Attuning to Autumn

Autumn Trees

The leaves of the liquidamber tree flame into orange and red,
glowing in the hot light of Indian summer.
Even now a strong breeze can pull off
those that are ready to release their hold
or that the tree is prepared to relinquish.
Without pain or sorrow the leaf lets go
and floats into a current of air,
a wanderer now after a lifetime of vowed stability
with one tree in one place.
The new gypsy may know, but doesn’t care
that this grand adventure will end with a crumbling into mulch,
for the gift of the autumn wind is liberation,
and the songs of spring are just a sweet memory.

The bereft trees will stand naked
all winter,
and this is why they never forget who they really are.
The annual stripping of all finery
reduces each to its pure form,
and in this integrity
they offer their bare branches to the long winter night.

The Physics of Desire

Wednesday night I had the honor of sharing poems “in praise of the earth” with seven beautiful and talented Santa Cruz poets. Here’s one of the poems I read.


The Hunger That Crosses the Bridge Between

The physicist studies photons and particles,

while the seeker watches the sweet pea blossom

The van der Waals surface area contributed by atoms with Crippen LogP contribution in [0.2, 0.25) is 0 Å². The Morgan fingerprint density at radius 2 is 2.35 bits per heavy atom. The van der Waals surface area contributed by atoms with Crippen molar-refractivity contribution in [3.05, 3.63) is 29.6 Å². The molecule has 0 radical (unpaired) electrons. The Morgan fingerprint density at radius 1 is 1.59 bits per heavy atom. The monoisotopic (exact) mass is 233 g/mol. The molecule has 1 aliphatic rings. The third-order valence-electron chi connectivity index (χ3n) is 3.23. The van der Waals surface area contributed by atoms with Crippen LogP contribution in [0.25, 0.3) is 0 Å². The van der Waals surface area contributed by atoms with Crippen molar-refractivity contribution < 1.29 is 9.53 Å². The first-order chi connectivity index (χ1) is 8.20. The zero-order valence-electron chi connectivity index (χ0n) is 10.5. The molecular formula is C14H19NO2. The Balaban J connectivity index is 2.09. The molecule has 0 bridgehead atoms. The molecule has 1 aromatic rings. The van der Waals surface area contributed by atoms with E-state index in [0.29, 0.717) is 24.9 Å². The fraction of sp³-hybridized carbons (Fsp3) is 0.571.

and waits at dawn for the hummingbird to sip its nectar.

What brings us to our knees before the altar of the holy?

In the darkness below ground,

what stirs inside the seed of the sweet pea?

In the moment when you strike the match,

what calls fire out of the sulfur tip?

It’s the physics of desire,

and God writes the equation for its fulfilling

in every place we might look.

(Title from Walt Whitman, Leaves of Grass)

In praise of the earth poets
In Praise of the Earth Poets

A Map to the Kingdom

Let me draw myself a map

out of my world of scarcity

into the kingdom

where everyone has enough.

The map I’m talking about

requires a subtle yet revolutionary algorithm

to rewrite the neuronal pathways of my brain.

Let my ears hear the soft call to prayer

from the cave of my heart

instead of the 21st-century symphonic blast

begging me to worship at the altar of the mall

and buy more apps for my iPhone.

The promise of productivity

and the buzz of news and games

want to trick me into believing

they can fill me up and give me purpose.

But no.

Rewire the neurons,

and let me rejoice in the gift of each moment

instead of fretting about what I don’t have time for.

Then I can find the cartographers

who will collaborate with me

in mapping our way to the kingdom of enough.

In that place time is the currency,

and relationships are all we want to buy.

 

Mary Camille Thomas